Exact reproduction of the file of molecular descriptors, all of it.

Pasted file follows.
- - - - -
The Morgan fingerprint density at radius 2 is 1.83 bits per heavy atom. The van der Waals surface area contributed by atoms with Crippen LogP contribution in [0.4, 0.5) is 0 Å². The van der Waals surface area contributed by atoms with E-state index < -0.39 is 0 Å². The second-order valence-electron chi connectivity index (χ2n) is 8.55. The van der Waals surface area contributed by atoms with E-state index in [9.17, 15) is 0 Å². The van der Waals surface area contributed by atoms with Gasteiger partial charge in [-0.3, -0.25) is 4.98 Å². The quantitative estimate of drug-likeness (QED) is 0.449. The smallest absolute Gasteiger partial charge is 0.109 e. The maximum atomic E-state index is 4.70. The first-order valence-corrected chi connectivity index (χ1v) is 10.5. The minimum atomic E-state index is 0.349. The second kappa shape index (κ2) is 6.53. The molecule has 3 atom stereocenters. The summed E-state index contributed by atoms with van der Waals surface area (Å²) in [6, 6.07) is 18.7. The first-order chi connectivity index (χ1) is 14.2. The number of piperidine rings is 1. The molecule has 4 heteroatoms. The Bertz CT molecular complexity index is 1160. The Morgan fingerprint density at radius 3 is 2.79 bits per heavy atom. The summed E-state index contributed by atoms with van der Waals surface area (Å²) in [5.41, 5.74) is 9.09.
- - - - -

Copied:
The Morgan fingerprint density at radius 2 is 1.83 bits per heavy atom. The van der Waals surface area contributed by atoms with Crippen LogP contribution in [0.4, 0.5) is 0 Å². The van der Waals surface area contributed by atoms with E-state index < -0.39 is 0 Å². The second-order valence-electron chi connectivity index (χ2n) is 8.55. The van der Waals surface area contributed by atoms with E-state index in [9.17, 15) is 0 Å². The van der Waals surface area contributed by atoms with Gasteiger partial charge in [-0.3, -0.25) is 4.98 Å². The quantitative estimate of drug-likeness (QED) is 0.449. The smallest absolute Gasteiger partial charge is 0.109 e. The maximum atomic E-state index is 4.70. The first-order valence-corrected chi connectivity index (χ1v) is 10.5. The minimum atomic E-state index is 0.349. The second kappa shape index (κ2) is 6.53. The molecule has 3 atom stereocenters. The summed E-state index contributed by atoms with van der Waals surface area (Å²) in [6, 6.07) is 18.7. The first-order chi connectivity index (χ1) is 14.2. The number of piperidine rings is 1. The molecule has 4 heteroatoms. The Bertz CT molecular complexity index is 1160. The Morgan fingerprint density at radius 3 is 2.79 bits per heavy atom. The summed E-state index contributed by atoms with van der Waals surface area (Å²) in [5.41, 5.74) is 9.09.